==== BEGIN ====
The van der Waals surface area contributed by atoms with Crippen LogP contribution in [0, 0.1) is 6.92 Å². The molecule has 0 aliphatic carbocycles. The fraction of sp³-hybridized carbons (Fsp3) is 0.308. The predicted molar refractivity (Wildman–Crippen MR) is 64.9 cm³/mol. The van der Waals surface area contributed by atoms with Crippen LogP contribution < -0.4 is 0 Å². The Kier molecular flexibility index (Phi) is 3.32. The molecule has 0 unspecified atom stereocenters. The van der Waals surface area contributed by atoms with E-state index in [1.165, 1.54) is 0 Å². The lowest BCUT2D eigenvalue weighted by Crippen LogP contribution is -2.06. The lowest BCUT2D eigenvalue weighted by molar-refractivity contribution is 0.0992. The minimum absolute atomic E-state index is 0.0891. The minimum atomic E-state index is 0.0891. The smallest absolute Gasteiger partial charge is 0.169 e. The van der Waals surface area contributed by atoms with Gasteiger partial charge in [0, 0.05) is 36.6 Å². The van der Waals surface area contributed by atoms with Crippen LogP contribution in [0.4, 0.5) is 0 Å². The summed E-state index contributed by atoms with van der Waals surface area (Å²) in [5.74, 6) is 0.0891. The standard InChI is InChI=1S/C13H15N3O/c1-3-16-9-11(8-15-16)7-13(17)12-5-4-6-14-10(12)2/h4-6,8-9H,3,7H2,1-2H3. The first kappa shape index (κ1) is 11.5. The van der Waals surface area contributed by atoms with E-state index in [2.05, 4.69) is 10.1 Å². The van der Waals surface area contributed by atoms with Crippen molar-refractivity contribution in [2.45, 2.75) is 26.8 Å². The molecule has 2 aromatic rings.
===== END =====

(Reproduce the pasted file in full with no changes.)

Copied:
The van der Waals surface area contributed by atoms with Crippen LogP contribution in [0, 0.1) is 6.92 Å². The molecule has 0 aliphatic carbocycles. The fraction of sp³-hybridized carbons (Fsp3) is 0.308. The predicted molar refractivity (Wildman–Crippen MR) is 64.9 cm³/mol. The van der Waals surface area contributed by atoms with Crippen LogP contribution < -0.4 is 0 Å². The Kier molecular flexibility index (Phi) is 3.32. The molecule has 0 unspecified atom stereocenters. The van der Waals surface area contributed by atoms with E-state index in [1.165, 1.54) is 0 Å². The lowest BCUT2D eigenvalue weighted by Crippen LogP contribution is -2.06. The lowest BCUT2D eigenvalue weighted by molar-refractivity contribution is 0.0992. The minimum absolute atomic E-state index is 0.0891. The minimum atomic E-state index is 0.0891. The smallest absolute Gasteiger partial charge is 0.169 e. The van der Waals surface area contributed by atoms with Gasteiger partial charge in [0, 0.05) is 36.6 Å². The van der Waals surface area contributed by atoms with Crippen LogP contribution in [0.4, 0.5) is 0 Å². The summed E-state index contributed by atoms with van der Waals surface area (Å²) in [5.74, 6) is 0.0891. The standard InChI is InChI=1S/C13H15N3O/c1-3-16-9-11(8-15-16)7-13(17)12-5-4-6-14-10(12)2/h4-6,8-9H,3,7H2,1-2H3. The first kappa shape index (κ1) is 11.5. The van der Waals surface area contributed by atoms with E-state index in [2.05, 4.69) is 10.1 Å². The van der Waals surface area contributed by atoms with Crippen molar-refractivity contribution in [2.45, 2.75) is 26.8 Å². The molecule has 2 aromatic rings.